We review a district court's dismissal of a complaint under Rule 12(b)(6) de novo, “ ‘construing the complaint liberally, accepting all factual allegations in the complaint as true, and drawing all reasonable inferences in the plaintiff's favor.’ ” Kim v. Kimm, 884 F.3d 98, 102–03 (2d Cir. 2018) (quoting Chambers v. Time Warner, Inc., 282 F.3d 147, 152 (2d Cir. 2002)). In addition, we review de novo the district court's application of the doctrine of collateral estoppel. See Hoblock v. Albany Cnty. Bd. of Elections, 422 F.3d 77, 93 (2d Cir. 2005). Although a defense such as collateral estoppel is normally to be raised as an affirmative defense, see Fed. R. Civ. P. 8(c)(1), where “ ‘it is clear from the face of the complaint ․ that the plaintiff's claims are barred as a matter of law,’ dismissal under Fed. R. Civ. P. 12(b)(6) is appropriate,” Austin v. Downs, Rachlin & Martin Burlington St. Johnsbury, 270 F. App'x 52, 53 (2d Cir. 2008) (summary order) (quoting Conopco, Inc. v. Roll Int'l, 231 F.3d 82, 86 (2d Cir. 2000)). In the present case this is clear from the amended complaint and its attached exhibits.
The doctrine of collateral estoppel, or issue preclusion, bars parties “from relitigating in a subsequent action an issue of fact or law that was fully and fairly litigated in a prior proceeding.” Marvel Characters, Inc. v. Simon, 310 F.3d 280, 288 (2d Cir. 2002). Federal law applies in cases where, as here, the preclusive effect of a prior federal judgment is at issue. See Purdy v. Zeldes, 337 F.3d 253, 258 n.5 (2d Cir. 2003). Under federal law, “[c]ollateral estoppel applies when: ‘(1) the identical issue was raised in a previous proceeding; (2) the issue was actually litigated and decided in the previous proceeding; (3) the party [against whom collateral estoppel is being asserted] had a full and fair opportunity to litigate the issue; and (4) the resolution of the issue was necessary to support a valid and final judgment on the merits.’ ” Marvel Characters, Inc., 310 F.3d at 288–89 (quoting Boguslavsky v. Kaplan, 159 F.3d 715, 720 (2d Cir. 1998)). Applying these factors here, we agree with the district court's conclusion that the Florida court's decision against Brandon precludes him from relitigating the question of whether Girl 6 infringed his copyright for Phone Sex.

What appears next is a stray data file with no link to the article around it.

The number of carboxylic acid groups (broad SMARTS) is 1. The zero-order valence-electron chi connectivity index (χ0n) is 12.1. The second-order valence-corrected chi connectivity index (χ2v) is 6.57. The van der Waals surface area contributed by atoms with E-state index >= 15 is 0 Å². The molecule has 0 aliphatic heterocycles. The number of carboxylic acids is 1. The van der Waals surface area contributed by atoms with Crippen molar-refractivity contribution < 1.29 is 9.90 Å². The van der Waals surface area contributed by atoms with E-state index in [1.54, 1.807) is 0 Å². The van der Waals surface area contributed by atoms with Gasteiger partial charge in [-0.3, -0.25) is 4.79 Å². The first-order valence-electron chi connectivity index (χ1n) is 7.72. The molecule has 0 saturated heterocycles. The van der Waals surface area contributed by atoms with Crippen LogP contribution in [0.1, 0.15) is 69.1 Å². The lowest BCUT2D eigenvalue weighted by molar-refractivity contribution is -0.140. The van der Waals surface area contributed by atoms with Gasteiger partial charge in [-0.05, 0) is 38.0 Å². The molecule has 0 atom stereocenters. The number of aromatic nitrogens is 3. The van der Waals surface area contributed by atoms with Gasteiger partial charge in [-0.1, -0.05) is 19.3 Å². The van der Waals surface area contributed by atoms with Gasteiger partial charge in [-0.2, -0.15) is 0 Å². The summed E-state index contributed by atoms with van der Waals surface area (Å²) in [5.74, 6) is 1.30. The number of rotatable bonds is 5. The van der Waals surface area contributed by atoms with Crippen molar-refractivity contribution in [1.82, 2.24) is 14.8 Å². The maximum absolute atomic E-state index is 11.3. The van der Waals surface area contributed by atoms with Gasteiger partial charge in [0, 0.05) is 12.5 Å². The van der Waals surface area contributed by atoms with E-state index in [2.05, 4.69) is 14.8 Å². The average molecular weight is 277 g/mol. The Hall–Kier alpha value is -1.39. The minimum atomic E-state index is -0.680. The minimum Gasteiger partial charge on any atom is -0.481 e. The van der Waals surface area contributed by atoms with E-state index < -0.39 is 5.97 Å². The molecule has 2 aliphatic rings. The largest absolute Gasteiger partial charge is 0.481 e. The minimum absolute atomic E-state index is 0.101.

First, it is undisputed that the instant case involves the same issue as the proceeding in the Southern District of Florida. In the Florida litigation and here, Brandon asserts, in a nearly identical manner, that Girl 6 infringed his copyright registration for Phone Sex. Compare App'x at 108, ¶¶ 33–35, with App'x at 169–70, ¶¶ 30–32. Second, it is clear that the copyright infringement issue was actually litigated and decided in the Florida litigation. After Brandon filed three amended complaints alleging copyright infringement, the parties in that action briefed that issue extensively in connection with defendants’ motions to dismiss. The Florida court then issued a detailed order, dismissing Brandon's Third Amended Complaint and holding that the short phrase “phone sex” is not copyrightable, that Brandon's copyright registration covers only song lyrics, not melody, arrangement, or performance, and that Brandon's supplemental application does not expand the scope of his copyright for the song Phone Sex. Third, the procedural history of the Florida litigation also demonstrates that Brandon had a full and fair opportunity to litigate copyright infringement before the Florida court and, as discussed more fully below, Brandon raises no convincing arguments to the contrary. Fourth, resolution of the copyright infringement issue was necessary to support the Florida court's final judgment on the merits. Among the defendants in the Florida litigation, Elm and Warner Brothers moved to dismiss Brandon's complaint for failure to state a claim for copyright infringement. In granting those motions and dismissing the complaint on the merits, the Florida court was required to resolve the copyright infringement issue, and it did. Therefore, all four requirements for applying the doctrine of collateral estoppel against Brandon in this case have been met.